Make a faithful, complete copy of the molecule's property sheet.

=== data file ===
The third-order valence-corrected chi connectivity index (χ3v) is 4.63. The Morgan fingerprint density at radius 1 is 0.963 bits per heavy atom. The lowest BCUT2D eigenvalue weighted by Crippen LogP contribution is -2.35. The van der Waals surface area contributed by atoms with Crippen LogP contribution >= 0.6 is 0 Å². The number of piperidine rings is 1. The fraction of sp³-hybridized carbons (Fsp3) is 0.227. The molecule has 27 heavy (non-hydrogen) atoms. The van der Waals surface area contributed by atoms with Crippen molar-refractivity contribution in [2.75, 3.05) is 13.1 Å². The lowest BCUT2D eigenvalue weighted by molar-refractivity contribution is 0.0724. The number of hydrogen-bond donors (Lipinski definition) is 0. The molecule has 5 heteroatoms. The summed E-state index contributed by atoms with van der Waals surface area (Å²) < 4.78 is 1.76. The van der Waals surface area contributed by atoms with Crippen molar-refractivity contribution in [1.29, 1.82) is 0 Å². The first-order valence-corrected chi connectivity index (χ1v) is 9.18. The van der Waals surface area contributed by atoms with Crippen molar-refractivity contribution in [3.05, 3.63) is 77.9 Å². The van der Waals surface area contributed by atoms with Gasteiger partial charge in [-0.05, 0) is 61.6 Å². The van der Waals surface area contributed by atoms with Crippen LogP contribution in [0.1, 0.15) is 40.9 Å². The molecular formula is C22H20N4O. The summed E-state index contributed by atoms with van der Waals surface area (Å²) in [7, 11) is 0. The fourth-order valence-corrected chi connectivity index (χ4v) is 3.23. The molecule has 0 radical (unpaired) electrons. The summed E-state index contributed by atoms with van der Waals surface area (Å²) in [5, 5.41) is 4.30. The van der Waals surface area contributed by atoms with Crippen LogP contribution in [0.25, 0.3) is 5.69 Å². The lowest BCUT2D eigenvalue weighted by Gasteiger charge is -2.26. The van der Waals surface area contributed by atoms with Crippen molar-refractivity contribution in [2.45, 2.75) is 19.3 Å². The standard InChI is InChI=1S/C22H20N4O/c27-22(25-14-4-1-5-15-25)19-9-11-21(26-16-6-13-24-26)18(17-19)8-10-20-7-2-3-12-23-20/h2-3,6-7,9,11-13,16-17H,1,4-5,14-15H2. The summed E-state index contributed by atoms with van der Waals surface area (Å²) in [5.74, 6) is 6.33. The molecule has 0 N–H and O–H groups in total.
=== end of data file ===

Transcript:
The third-order valence-corrected chi connectivity index (χ3v) is 4.63. The Morgan fingerprint density at radius 1 is 0.963 bits per heavy atom. The lowest BCUT2D eigenvalue weighted by Crippen LogP contribution is -2.35. The van der Waals surface area contributed by atoms with Crippen LogP contribution >= 0.6 is 0 Å². The number of piperidine rings is 1. The fraction of sp³-hybridized carbons (Fsp3) is 0.227. The molecule has 27 heavy (non-hydrogen) atoms. The van der Waals surface area contributed by atoms with Crippen molar-refractivity contribution in [2.75, 3.05) is 13.1 Å². The lowest BCUT2D eigenvalue weighted by molar-refractivity contribution is 0.0724. The number of hydrogen-bond donors (Lipinski definition) is 0. The molecule has 5 heteroatoms. The summed E-state index contributed by atoms with van der Waals surface area (Å²) < 4.78 is 1.76. The van der Waals surface area contributed by atoms with Crippen molar-refractivity contribution in [1.29, 1.82) is 0 Å². The first-order valence-corrected chi connectivity index (χ1v) is 9.18. The van der Waals surface area contributed by atoms with Crippen molar-refractivity contribution in [3.05, 3.63) is 77.9 Å². The van der Waals surface area contributed by atoms with Gasteiger partial charge in [-0.05, 0) is 61.6 Å². The van der Waals surface area contributed by atoms with Crippen LogP contribution in [0.1, 0.15) is 40.9 Å². The molecular formula is C22H20N4O. The summed E-state index contributed by atoms with van der Waals surface area (Å²) in [7, 11) is 0. The fourth-order valence-corrected chi connectivity index (χ4v) is 3.23. The molecule has 0 radical (unpaired) electrons. The summed E-state index contributed by atoms with van der Waals surface area (Å²) in [5, 5.41) is 4.30. The van der Waals surface area contributed by atoms with Crippen LogP contribution in [0.25, 0.3) is 5.69 Å². The lowest BCUT2D eigenvalue weighted by Gasteiger charge is -2.26. The van der Waals surface area contributed by atoms with Crippen molar-refractivity contribution in [2.45, 2.75) is 19.3 Å². The standard InChI is InChI=1S/C22H20N4O/c27-22(25-14-4-1-5-15-25)19-9-11-21(26-16-6-13-24-26)18(17-19)8-10-20-7-2-3-12-23-20/h2-3,6-7,9,11-13,16-17H,1,4-5,14-15H2. The summed E-state index contributed by atoms with van der Waals surface area (Å²) in [5.74, 6) is 6.33. The molecule has 0 N–H and O–H groups in total.